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Audit compliance deadline proves costly

Some of the nation's biggest companies face a deadline today for completing reviews of their internal financial controls, a labor-intensive, costly effort that has created intense friction between corporate managers and auditors.
/ Source: a href="" linktype="External" resizable="true" status="true" scrollbars="true"><p>The Washington Post</p></a

Some of the nation's biggest companies face a deadline today for completing reviews of their internal financial controls, a labor-intensive, costly effort that has created intense friction between corporate managers and auditors.

Top regulatory officials repeatedly have warned that a significant minority of companies, from a few hundred to a thousand, may report serious weaknesses in their fiscal checks and balances, which could have repercussions in the price of stock shares.

Controls are the backbone of a company's finance system. They include such things as whether multiple officials are required to sign off on company checks and whether employee expense reports are scrutinized by managers.

Corporate scandals of the past several years prompted Congress to require the reviews in hopes of preventing future fraud.

Major companies with fiscal years ending today are supposed to have completed their reviews, imposed under the 2002 Sarbanes-Oxley Act, by now — the first in a series of deadlines. Other large firms will face deadlines as their fiscal years come to an end, rolling through the next 12 months. Smaller and foreign companies are required to finish documenting controls by July 15.

The law requires chief executives and finance chiefs to attest to the strength of their financial controls, and it compels auditors to review the way companies document their systems.

PricewaterhouseCoopers LLP, the largest accounting firm in the country, informally surveyed 700 clients, estimating that 10 percent of companies are at "severe risk" of not finishing the work on time and that another 20 percent might soon slip into that category, according to a speech last week by chief executive Dennis M. Nally.

"There's no question that [the control review] presents daunting challenges," Nally said.

Chief among them, corporate trade groups say, is the cost. Overall, the expense of complying with the Sarbanes-Oxley Act has reached $5.1 million for the average U.S. company, according to a study by executive recruiting firm Korn/Ferry International. That is a $2 million increase from an estimate released in July by a financial executives trade group.

For the largest companies, reviewing and documenting financial controls has cost far more. General Electric Co., which voluntarily adopted the process last year, spent $30 million on its effort. It expects to spend somewhat less this year, a spokesman said. (MSNBC is a joint venture of Microsoft and NBC, which is a GE company.)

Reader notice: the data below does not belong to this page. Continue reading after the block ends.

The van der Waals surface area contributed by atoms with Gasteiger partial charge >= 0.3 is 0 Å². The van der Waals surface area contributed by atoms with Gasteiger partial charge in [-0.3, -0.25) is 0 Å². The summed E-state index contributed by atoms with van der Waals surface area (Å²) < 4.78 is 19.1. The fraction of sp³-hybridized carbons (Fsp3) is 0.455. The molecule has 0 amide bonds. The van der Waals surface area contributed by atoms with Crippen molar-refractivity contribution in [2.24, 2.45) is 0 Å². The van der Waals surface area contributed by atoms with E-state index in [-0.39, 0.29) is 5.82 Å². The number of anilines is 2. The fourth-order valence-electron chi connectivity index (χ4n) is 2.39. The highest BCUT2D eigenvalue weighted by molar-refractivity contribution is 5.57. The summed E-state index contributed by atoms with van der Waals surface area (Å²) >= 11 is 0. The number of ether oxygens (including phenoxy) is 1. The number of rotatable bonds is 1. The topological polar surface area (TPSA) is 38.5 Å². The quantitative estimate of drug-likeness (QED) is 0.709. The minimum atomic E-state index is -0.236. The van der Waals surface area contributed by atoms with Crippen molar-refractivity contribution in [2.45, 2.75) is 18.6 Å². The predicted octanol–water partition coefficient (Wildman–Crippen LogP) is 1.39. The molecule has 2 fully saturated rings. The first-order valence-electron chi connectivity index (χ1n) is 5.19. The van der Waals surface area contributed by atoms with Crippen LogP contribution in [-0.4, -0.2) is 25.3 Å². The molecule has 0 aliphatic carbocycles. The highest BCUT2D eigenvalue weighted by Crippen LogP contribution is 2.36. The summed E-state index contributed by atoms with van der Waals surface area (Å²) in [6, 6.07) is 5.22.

The biggest beneficiaries of the new rules are accounting firms, which will reap increases of as much as a 50 percent in fees for all of the internal control work, accounting experts said.

But working under such tight deadlines and enormous pressure has sometimes soured relationships between auditors and their clients. Chief financial officers and other corporate managers report widespread complaints about resource-strapped auditors who may not have enough time to get the work done, or who may be altering the kind of information they seek from clients in midstream, said Dennis R. Beresford, a University of Georgia accounting professor.

Beresford said it would not surprise him if the number of auditors fired next year increases because of the tensions induced by the control work.

Meanwhile, regulators and investor groups are rushing to educate the public about the issues, so that the stock market does not overreact when large numbers of companies begin disclosing problems in vouching for their controls. Last month, 63 companies publicly revealed problems with financial controls, according to the newsletter Compliance Week. That number is expected to increase over the next several weeks as companies voluntarily notify investors and the Securities and Exchange Commission of problems.

SEC officials emphasize that disclosing problems with controls may mean that companies simply failed to fully document their procedures — not necessarily that firms have inaccurately reported earnings or other key financial measures.

"The ultimate goal of the . . . requirements is to make sure that the right information is getting into the financial statements," SEC Commissioner Cynthia A. Glassman said.

Accounting experts say that financial control breakdowns can signal broader troubles for a company or its management team. In recent years, the SEC has charged Rite Aid Corp., WorldCom Inc., and Xerox Corp. with having faulty controls, after multimillion-dollar accounting blowups hit all three companies.

Donald T. Nicolaisen, chief accountant at the SEC, told The Washington Post earlier this month that the agency would not grant a broad-based reprieve from the deadline for large companies. But, he said, the agency would monitor the situation closely in the weeks to come and that it might give smaller firms, with fewer resources, a short break from the deadline. Such a decision may not come until after Thanksgiving at the earliest.